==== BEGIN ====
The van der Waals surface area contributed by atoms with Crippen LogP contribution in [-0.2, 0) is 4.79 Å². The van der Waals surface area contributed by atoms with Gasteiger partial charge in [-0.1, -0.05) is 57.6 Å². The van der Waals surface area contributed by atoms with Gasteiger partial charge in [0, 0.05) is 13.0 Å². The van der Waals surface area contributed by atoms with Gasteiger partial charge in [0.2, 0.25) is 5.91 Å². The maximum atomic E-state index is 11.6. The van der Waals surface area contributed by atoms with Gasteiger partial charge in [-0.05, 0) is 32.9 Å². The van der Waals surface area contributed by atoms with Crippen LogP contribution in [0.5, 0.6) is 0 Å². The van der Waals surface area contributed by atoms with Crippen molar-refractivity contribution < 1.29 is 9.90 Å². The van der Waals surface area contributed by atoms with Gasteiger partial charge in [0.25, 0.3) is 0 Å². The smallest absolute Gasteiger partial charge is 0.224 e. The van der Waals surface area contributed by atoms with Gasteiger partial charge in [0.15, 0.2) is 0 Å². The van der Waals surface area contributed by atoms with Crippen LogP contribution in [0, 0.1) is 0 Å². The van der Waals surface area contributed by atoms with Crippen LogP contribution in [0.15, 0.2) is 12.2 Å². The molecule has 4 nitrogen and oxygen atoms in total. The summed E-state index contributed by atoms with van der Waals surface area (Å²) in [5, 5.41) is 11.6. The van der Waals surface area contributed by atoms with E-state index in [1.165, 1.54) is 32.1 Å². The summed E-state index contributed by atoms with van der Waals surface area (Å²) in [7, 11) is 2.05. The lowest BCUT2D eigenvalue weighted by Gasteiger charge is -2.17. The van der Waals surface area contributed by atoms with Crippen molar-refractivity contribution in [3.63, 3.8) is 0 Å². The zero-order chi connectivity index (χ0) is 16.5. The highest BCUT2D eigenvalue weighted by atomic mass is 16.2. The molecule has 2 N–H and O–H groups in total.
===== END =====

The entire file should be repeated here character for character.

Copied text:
The van der Waals surface area contributed by atoms with Crippen LogP contribution in [-0.2, 0) is 4.79 Å². The van der Waals surface area contributed by atoms with Gasteiger partial charge in [-0.1, -0.05) is 57.6 Å². The van der Waals surface area contributed by atoms with Gasteiger partial charge in [0, 0.05) is 13.0 Å². The van der Waals surface area contributed by atoms with Gasteiger partial charge in [0.2, 0.25) is 5.91 Å². The maximum atomic E-state index is 11.6. The van der Waals surface area contributed by atoms with Gasteiger partial charge in [-0.05, 0) is 32.9 Å². The van der Waals surface area contributed by atoms with Crippen LogP contribution in [0.5, 0.6) is 0 Å². The van der Waals surface area contributed by atoms with Crippen molar-refractivity contribution < 1.29 is 9.90 Å². The van der Waals surface area contributed by atoms with Gasteiger partial charge in [0.25, 0.3) is 0 Å². The smallest absolute Gasteiger partial charge is 0.224 e. The van der Waals surface area contributed by atoms with Gasteiger partial charge in [0.15, 0.2) is 0 Å². The van der Waals surface area contributed by atoms with Crippen LogP contribution in [0, 0.1) is 0 Å². The van der Waals surface area contributed by atoms with Crippen LogP contribution in [0.15, 0.2) is 12.2 Å². The molecule has 4 nitrogen and oxygen atoms in total. The summed E-state index contributed by atoms with van der Waals surface area (Å²) in [5, 5.41) is 11.6. The van der Waals surface area contributed by atoms with E-state index in [1.165, 1.54) is 32.1 Å². The summed E-state index contributed by atoms with van der Waals surface area (Å²) in [7, 11) is 2.05. The lowest BCUT2D eigenvalue weighted by Gasteiger charge is -2.17. The van der Waals surface area contributed by atoms with Crippen molar-refractivity contribution in [3.63, 3.8) is 0 Å². The zero-order chi connectivity index (χ0) is 16.5. The highest BCUT2D eigenvalue weighted by atomic mass is 16.2. The molecule has 2 N–H and O–H groups in total.